Tuesday, 17 April 2012

On The Path Of Winners, BY BAYO OGUNMUPE Having What It Takes To Win


On The Path Of Winners
BY BAYO OGUNMUPE
Having What It Takes To Win
BEFORE delving into what compromise is, let us be clear what isn’t compromise. Indeed, compromise isn’t giving up your beliefs or who you are or accepting second best because you are impatient or afraid of criticism.
  Compromise is about negotiating a win – win situation for both sides. It is tempting to dismiss somebody as being wrong, which is when you should relinquish your pride and try to become the other person. Because David heeded Abigail’s plea for mercy, he avoided falling into the trap of his own anger and killing Abigail’s husband who had treated him badly.
  However, Paul has what it takes to win by not compromising on the truth. But he changed his mind about John Mark, giving him a second chance at the ministry. A scripture verse enjoining us to eschew hard headedness is, “Be at peace among yourselves, comfort the faint hearted, uphold the weak, be patient with all, always pursue what is good both for yourselves and for all,” Thessalonians 5: 13-15.
  But why don’t we see more of God’s promises fulfilled in our lives? This is because we overlook the process. It is in the process of reaching the promise that we become discouraged and quit. Success in any venture lies in hanging on, even when others let go. Indeed, there is a process we must go through in life regardless of our faith. There are no shortcuts to greatness. We have got to pay full price. Persistence is the price of achievement,” in due season we shall reap if you do not faint,” Galatians 6:9.
  For years, William Wilberforce pushed Parliament to abolish the slave trade. Discouraged, he was about giving up when his ailing friend John Wesley heard of his campaign. And from his deathbed Wesley called for pen and paper. With trembling hands, Wesley wrote: “Unless God has raised you up for this very thing, you will be worn out by the opposition of men and of devils. But if God be for you, who can be against you? O be not weary in well-doing! Go on, in the name of God and in His mighty power, till even slavery in America shall vanish away before it.” Wesley died six days later. Wilberforce fought for 42 more years. Three days before his death, slavery was abolished in Britain. Eventually, it was abolished in the United states too. Hang on, what God has in store for you is worth any price you have to pay. Persistence is what it takes to win.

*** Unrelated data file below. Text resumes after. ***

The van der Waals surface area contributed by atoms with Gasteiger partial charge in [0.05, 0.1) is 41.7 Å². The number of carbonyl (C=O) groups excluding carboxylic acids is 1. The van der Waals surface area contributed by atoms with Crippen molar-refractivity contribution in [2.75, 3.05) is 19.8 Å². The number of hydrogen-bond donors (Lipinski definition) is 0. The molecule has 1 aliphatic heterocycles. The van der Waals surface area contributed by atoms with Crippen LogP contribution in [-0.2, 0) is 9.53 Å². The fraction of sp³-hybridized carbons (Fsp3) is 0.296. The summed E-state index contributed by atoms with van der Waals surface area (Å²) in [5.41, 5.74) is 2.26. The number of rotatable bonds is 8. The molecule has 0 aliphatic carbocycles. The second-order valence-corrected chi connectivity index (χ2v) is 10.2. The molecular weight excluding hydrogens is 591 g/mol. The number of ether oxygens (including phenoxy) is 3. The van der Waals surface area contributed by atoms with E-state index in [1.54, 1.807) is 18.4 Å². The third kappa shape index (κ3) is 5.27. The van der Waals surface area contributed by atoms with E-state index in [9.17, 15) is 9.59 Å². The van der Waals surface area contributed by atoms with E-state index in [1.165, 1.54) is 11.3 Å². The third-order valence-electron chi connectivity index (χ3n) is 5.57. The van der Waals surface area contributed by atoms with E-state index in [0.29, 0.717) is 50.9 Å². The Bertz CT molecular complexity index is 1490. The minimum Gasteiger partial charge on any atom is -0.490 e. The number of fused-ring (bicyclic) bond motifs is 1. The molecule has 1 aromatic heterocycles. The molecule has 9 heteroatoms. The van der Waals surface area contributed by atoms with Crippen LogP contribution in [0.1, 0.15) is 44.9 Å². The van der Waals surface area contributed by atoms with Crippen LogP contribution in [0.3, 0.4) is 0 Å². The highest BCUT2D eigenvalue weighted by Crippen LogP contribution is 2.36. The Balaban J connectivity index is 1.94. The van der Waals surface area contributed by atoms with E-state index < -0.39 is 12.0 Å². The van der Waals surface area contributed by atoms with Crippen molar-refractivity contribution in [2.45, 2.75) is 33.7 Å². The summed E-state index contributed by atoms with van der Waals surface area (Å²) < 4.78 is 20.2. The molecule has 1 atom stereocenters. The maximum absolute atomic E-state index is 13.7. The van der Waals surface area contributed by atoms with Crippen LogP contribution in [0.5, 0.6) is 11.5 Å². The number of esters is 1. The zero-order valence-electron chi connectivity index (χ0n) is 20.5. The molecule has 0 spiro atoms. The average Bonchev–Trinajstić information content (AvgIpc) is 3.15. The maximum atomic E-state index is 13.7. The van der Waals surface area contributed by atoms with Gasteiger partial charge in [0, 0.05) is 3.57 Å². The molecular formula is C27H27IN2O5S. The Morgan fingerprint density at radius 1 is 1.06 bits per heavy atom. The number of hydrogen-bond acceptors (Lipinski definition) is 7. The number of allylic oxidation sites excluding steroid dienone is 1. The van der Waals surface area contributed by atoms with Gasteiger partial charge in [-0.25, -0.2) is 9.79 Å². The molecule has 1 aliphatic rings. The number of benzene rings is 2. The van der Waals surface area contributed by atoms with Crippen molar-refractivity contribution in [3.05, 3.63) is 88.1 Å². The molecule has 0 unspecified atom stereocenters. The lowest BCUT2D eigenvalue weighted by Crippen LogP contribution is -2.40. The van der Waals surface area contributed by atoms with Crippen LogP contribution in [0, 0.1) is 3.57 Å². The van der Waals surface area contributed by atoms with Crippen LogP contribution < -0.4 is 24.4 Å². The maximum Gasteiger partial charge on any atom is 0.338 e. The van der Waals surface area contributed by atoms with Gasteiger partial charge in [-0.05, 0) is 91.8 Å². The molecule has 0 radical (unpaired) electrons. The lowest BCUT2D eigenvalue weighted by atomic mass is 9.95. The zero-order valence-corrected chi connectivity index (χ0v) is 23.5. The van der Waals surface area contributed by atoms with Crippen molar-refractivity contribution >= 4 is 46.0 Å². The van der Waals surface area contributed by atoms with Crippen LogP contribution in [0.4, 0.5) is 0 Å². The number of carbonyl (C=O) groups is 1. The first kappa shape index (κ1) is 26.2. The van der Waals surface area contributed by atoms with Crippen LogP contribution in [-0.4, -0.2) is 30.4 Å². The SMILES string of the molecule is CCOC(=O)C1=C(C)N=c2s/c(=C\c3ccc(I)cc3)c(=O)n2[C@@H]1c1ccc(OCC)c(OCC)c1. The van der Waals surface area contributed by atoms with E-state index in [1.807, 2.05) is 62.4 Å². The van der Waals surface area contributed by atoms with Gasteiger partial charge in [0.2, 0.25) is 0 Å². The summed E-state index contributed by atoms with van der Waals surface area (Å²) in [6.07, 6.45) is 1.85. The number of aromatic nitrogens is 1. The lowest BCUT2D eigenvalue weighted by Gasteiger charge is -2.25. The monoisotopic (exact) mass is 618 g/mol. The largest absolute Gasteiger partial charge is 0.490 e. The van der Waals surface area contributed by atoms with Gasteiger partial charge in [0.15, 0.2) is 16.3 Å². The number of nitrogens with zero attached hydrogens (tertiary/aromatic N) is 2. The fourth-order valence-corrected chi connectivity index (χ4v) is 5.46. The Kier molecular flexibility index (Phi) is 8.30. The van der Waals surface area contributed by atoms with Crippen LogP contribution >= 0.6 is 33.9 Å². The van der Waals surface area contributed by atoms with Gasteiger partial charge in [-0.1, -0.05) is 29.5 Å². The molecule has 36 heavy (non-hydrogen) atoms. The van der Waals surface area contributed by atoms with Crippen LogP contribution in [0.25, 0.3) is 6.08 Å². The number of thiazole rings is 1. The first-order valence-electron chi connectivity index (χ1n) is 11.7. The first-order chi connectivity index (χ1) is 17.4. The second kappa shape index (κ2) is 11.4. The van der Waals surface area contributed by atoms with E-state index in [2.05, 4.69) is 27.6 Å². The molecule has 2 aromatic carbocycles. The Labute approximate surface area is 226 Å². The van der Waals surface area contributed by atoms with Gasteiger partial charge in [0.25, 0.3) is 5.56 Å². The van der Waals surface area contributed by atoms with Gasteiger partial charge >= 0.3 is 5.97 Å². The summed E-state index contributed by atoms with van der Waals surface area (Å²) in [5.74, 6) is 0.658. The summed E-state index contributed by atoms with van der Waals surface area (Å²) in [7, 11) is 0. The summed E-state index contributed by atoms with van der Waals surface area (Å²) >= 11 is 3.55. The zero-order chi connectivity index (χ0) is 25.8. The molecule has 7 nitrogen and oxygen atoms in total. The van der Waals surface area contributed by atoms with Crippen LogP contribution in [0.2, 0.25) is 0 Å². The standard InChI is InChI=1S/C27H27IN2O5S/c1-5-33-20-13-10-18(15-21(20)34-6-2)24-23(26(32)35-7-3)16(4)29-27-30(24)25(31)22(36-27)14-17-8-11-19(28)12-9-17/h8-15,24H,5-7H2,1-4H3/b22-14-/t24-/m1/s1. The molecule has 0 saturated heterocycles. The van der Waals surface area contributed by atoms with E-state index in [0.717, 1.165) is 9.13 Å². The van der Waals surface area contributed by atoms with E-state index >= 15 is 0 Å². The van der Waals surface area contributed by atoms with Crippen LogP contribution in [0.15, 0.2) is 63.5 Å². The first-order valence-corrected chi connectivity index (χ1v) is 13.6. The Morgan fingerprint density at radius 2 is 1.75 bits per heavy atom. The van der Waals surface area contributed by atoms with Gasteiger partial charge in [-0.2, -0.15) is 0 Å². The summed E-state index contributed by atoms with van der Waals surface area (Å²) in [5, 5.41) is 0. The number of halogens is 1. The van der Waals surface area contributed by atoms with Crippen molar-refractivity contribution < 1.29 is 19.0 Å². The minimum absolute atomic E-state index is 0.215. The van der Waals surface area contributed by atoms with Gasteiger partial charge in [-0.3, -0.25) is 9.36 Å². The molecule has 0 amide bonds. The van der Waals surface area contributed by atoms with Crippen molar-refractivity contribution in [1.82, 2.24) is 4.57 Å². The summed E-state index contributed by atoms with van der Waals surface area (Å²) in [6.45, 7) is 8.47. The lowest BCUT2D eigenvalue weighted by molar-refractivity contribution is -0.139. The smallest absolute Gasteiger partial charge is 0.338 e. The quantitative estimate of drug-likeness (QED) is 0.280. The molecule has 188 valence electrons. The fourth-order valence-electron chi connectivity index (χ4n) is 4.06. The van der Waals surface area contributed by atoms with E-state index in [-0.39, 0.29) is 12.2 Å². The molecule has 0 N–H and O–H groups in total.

When Tolstoy was a boy, he started the Polar Bear Club. To become a member, you had to stand for 30 minutes and not think of a white polar bear. Have you ever intentionally tried not to think about something? That is almost impossible. But withholding from thinking enriches our flashes of intuition. It increases our psychic perceptions. However, we often handle temptation without thinking. We think we can handle it at any time. But the problem is, the more we neglect it, the more it becomes the centre of our focus. The Bible says: “Submit yourselves to Jehovah. Resist the devil and he will flee from you,” James 4:7. But you cannot banish satan by your own strength! When you keep your eyes on Jehovah God, the devil will flee because you are resisting him by embracing God. Be humble enough to embrace and seek help from God. A sure sign you are on the path of failure is when you think, “I can handle this on my own.” See this as an alarm blow urging you to submit to Yahweh and say,  “Lord, I need your strength and wisdom. Lead me not into temptation.” Then walk away from the temptation. And if you need to, call a friend for prayer and thanksgiving.